Yes. I say "yes" to this dish and to Jacques Pepin and to his mother. A lovely dinner...simple and flavorful with out being over-the-top rich. The mustard of the dressing really cuts through the rich yolks, and everything together smeared on warm crusty bread is quite beautiful. I'm excited to read the rest of the book and discover more rustic yet elegant dishes like this.

Tuesday, July 29, 2008

Taste & Create: Masala Egg Curry

I decided to participate in Taste & Create this month. Taste & Create is a blogging event/exchange/sharing/roundup thingy run by Nicole from For the Love of Food. Basically, she pairs food bloggers up, and we have to make a dish from each others' blogs. For July, I was paired up with Pavani of Cook's Hideout. Yay! Indian food! She opted to try out the Penne with roasted tomatoes I made back in March. She seemed to really like it! She used garbonzos instead of white beans, which is pretty darn brill...I'm gonna have to try that next time.

When it came to picking a recipe from Cook's Hideout, I had quite a selection. I had aspirations of making exotic Indian breads and chutneys and curries. I took too long deciding, in the end, and I am a few days late with this. Since I was such a slacker, I went with a dish that was simple and didn't require an extra trip to an Indian grocery store. Masala Egg Curry! Don't get me wrong, just because this was simple to make and shop for, doesn't mean it wasn't good. I really really liked this. The flavors were really green and fresh and spicy...great for this hot hot hot week in July.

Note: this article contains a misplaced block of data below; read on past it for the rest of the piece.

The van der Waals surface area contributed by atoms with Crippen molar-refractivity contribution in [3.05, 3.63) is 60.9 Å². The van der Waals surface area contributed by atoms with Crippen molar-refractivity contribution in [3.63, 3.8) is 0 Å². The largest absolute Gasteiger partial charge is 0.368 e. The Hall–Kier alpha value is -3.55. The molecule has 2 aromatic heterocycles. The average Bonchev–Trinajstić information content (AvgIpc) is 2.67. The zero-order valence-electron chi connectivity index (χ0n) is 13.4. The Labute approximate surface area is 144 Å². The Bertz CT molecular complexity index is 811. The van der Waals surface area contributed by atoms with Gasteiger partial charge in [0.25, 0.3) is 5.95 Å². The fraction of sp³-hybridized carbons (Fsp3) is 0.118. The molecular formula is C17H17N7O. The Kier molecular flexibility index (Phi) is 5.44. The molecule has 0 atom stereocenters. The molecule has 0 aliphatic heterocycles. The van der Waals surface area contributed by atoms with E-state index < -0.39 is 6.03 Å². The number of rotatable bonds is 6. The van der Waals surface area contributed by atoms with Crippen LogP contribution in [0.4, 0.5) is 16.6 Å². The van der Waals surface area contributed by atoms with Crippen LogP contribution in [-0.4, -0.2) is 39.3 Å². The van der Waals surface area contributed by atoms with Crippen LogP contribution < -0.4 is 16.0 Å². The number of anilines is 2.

I had to veer from Pavani's recipe a bit. For one, I used Jalepenos (no salmonella, phew!) instead of her green chiles. I'm not sure the difference, actually. I only used 5, as opposed to the 6-7 green chiles in the recipe. I was afraid my head would catch fire if I used 6 or 7 jalepenos. I also used ground cinnamon instead of a stick, and, since my dang store was out of fresh mint, I had to use a jarred mint chutney. Luckily, the ingredients in the chutney were similar to the flavors used in this dish, so it worked out for the best. Here is Pavani's recipe as altered by me:

Masala Egg Curry

Mint chutney - about 2 Tablespoons
Eggs – 5, boiled
Red Chili powder – ½ tsp
Lemon - 1

For the Masala:
Onion – 1 large, roughly chopped
Garlic – 6-7 cloves
Jalepenos – 5-6
Pepper - 1tsp
Cinnamon – 1/2 teaspoon
Almonds - 2 tbsp
Grated coconut – 2 tbsp
Coriander leaves – ½ cup

•Grind masala with little water to a smooth paste in food processor.

•Heat 2tbsp oil in a pan, add the masala and fry till it turns lightly brown and does not smell raw anymore, about 12-15 minutes. Add the mint chutney at some point during this process...I added it about 10 minutes into the frying.